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Giants play first regular season game in new home
EAST RUTHERFORD, N.J. (AP) - While all the seats still aren't sold, the New York Giants' $1.6 billion stadium is officially open for business.
The Giants kicked off play in the New Meadowlands Stadium on Sunday with a 31-18 victory over the Carolina Panthers on a gray, foggy day that seemed to match the color of the stadium.
If there was anything different about this game compared with any at the old Giants Stadium it was the number of empty seats in the ritzy club section of the stadium. The paid attendance of 77,245 was roughly 5,005 below the seating capacity of the new facility and it was obvious.
In the old 77,000-seat Giants Stadium, every seat was filled, or at least sold. There were whole sections of club seats with only a handful of tickets sold in the 82,500 seat stadium that also serves as the home for the Jets.
The Jets will play their first home game on Monday night against the Baltimore Ravens.
For this game, the stadium was decked out in Giants' blue and there was a red-white and blue element to the pre-game ceremonies a day after the Sept. 11 remembrance.
"Obviously this is a great start to our season, but on a whole other level, this game just had a lot of significance with 9/11 being yesterday, the new stadium in addition this being a team we didn't play well against last year in closing out that stadium," center Shaun O'Hara said, referring to a 41-9 loss to Carolina in the Giants' final game in their old stadium. "We're all excited we were able to win. Now the marathon begins."
A flag from the 9/11 attacks along with a huge U.S. flag shaped like the United States and carried by cadets from West Point was displayed as R&B performer Aaron Neville sang the national anthem.
A flight of four F-16s by the 62nd Fighter Squadron from Luke Air Force base in Arizona performed a flyover, although they seemed to miss the stadium slightly.
Overcast skies and a little pregame rain forced the cancellation of a parachute jump by a team from West Point.
"This is a magnificent place," Giants coach Tom Coughlin said. "It's a wonderful stadium. Everyone who came here in the preseason spoke highly of it."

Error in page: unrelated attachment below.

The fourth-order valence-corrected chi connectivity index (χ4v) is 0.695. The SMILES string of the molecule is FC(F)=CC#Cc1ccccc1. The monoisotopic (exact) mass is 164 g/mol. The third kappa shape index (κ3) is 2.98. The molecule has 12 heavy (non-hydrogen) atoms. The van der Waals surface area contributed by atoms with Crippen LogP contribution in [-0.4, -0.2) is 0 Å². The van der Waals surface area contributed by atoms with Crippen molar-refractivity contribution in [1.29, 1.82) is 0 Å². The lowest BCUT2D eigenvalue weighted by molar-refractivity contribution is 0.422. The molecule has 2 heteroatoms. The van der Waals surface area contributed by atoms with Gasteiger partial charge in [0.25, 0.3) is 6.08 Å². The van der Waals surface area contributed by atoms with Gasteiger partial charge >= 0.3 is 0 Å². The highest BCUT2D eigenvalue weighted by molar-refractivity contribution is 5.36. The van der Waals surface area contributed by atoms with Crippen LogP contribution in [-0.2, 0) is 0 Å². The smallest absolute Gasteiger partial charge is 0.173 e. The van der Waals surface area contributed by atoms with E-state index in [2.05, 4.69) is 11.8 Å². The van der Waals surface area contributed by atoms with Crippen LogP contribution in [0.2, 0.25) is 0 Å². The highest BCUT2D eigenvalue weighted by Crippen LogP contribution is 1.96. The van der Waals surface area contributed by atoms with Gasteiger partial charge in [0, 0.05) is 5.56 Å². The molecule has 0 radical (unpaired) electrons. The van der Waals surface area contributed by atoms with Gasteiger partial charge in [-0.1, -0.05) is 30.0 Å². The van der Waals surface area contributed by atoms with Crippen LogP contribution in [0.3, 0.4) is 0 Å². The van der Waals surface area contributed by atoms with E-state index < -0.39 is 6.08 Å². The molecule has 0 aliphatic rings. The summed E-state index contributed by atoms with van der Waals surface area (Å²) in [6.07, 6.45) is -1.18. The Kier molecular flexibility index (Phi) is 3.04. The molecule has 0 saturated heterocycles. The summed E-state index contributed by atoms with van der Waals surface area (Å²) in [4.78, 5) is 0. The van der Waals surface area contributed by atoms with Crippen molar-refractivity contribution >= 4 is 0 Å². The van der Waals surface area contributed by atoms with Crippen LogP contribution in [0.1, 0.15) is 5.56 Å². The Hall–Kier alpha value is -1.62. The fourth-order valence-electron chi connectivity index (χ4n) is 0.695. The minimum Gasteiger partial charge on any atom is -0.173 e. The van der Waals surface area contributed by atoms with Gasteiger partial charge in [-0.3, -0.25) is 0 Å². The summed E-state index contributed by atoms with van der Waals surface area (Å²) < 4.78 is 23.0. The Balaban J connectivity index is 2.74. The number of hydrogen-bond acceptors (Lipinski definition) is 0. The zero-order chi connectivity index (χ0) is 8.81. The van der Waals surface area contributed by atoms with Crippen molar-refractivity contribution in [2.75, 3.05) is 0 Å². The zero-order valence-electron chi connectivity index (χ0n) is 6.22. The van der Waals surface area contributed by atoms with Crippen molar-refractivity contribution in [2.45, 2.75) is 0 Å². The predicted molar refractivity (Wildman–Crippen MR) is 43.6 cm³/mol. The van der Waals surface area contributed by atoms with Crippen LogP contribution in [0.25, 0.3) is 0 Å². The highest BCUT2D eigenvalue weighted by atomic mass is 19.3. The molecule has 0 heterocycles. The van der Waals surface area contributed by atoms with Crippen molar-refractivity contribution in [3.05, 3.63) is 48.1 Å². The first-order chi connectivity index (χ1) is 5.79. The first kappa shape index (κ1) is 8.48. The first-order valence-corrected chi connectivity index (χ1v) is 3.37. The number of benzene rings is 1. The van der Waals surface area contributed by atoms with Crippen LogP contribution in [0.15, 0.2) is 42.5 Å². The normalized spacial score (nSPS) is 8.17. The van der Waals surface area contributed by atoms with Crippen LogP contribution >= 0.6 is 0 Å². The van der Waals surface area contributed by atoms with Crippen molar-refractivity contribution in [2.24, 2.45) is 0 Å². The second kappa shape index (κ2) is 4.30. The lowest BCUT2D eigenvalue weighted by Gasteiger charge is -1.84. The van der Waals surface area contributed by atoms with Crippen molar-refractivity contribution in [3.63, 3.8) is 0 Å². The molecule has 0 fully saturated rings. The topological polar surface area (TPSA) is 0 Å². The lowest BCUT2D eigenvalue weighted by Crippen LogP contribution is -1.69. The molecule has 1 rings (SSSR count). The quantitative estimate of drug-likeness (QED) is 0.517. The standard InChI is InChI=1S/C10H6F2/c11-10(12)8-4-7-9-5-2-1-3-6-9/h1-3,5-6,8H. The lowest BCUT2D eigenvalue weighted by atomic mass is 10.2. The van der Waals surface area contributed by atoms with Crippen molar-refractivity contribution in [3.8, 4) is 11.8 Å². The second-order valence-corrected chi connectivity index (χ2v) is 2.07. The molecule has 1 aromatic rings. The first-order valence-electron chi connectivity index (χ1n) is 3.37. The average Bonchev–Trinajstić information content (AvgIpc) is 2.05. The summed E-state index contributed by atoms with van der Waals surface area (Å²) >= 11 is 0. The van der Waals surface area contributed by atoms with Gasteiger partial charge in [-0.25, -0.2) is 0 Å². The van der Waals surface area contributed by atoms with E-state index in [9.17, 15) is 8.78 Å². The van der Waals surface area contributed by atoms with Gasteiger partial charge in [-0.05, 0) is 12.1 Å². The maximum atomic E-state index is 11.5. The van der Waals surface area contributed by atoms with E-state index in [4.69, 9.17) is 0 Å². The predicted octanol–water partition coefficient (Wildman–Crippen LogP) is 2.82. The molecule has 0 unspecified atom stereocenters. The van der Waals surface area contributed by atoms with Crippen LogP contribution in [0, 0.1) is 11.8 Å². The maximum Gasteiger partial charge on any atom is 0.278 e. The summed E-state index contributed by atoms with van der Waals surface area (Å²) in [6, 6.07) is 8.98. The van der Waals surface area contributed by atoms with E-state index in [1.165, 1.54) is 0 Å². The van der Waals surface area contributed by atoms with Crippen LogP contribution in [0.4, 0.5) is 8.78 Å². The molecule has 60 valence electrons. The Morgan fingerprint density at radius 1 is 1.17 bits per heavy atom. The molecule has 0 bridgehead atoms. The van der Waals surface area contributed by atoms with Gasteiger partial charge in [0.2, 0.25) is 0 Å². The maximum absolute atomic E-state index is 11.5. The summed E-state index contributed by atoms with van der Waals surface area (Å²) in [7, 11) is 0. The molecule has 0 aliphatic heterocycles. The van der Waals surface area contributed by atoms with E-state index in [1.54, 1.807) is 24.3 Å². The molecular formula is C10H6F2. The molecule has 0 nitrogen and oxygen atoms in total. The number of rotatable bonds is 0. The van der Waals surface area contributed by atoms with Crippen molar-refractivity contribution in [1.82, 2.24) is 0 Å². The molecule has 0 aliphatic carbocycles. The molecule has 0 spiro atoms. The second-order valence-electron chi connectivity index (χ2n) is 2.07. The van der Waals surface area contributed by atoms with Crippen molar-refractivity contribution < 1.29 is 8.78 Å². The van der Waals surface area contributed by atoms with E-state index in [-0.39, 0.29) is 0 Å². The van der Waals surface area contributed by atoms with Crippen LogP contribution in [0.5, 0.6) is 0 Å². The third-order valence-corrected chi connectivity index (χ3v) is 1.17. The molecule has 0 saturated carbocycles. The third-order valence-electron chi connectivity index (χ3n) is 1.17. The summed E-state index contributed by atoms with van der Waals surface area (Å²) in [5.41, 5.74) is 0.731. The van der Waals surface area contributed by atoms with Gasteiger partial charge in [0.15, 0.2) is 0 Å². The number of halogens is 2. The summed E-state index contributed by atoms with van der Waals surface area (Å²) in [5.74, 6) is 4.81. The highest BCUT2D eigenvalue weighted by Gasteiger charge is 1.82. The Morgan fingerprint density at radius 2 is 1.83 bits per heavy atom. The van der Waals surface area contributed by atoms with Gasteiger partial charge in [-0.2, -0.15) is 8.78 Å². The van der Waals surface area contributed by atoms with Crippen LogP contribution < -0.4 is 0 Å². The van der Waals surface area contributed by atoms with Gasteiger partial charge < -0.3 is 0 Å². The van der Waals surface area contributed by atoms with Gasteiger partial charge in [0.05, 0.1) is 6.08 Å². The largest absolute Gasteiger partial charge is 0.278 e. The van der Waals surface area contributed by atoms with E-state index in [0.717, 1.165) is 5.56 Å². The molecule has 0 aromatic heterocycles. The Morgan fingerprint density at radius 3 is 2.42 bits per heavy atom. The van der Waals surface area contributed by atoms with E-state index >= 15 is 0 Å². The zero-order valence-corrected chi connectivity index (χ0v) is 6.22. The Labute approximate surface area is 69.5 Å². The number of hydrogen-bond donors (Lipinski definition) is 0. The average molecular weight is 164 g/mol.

The fans occasionally booed the Giants in a game in which they turned the ball over four times, had a punt blocked for a safety and committed nine penalties.
"I liked their enthusiasm," Coughlin said. "I hope it grows and continues to improve and we're all hoping this becomes a very difficult place for people to come and play."
Mark Lamping, the chief executive of the New Meadowlands Stadium company, said there were some minor stadium issues on Sunday.
"Overall it was a very good game for us," he said. "Hopefully, we'll be even better tomorrow than we were today."
For many fans, moving into the new stadium was an adjustment.
People who had developed friendships during the team's stay in Giants Stadium (1976-2009) found they were no longer sitting next to old friends. In many cases, it was the result of fans moving because they could not afford to stay in certain sections of the stadium because the personal seat licenses cost too much money.
Steve Thomas, 50, of Rockaway, said he is going to miss "Buddy" who had sat next to him since 1987.
"He looked like Buddy Ryan (Rex's father) so I always called him Buddy," Thomas said. "He always brought sandwiches for us. He was an old guy, but we're not going to see him anymore."
Sipping a Margarita in a green cocktail glass, Thomas seemed to be enjoying himself at a tailgate party in the parking lot being run by Steve Weitz of Niskayuna, N.Y., an Albany suburb.
Weitz was grilling sausage _ burning might be more accurate _ while watching a high definition television that was in the back seat of his car. It was being run through a connection to his home computer.
"This is beautiful," he said of the stadium, even though he had not been inside yet since he missed the opening two preseason games.
Not everyone was thrilled heading into the stadium. Angelo Amswini of Wilkes Barre, Pa., a season ticket holder since the days the Giants played in Yankee Stadium in the mid 1960s, had one word to sum up his new stadium experience: "Lousy."
"My seats are on the other side of the stadium and they won't let me get over (park) there," said the 71-year-old, who was accompanied by his 8-year-old grandson, Nicky Scavo. "They said if you go over that side you won't be able to get back in again. I don't know where I'm at. If I stayed home and watched it on TV it might be better. I haven't missed a game. It's like everything new. You have to adjust."
By John R. Bolton
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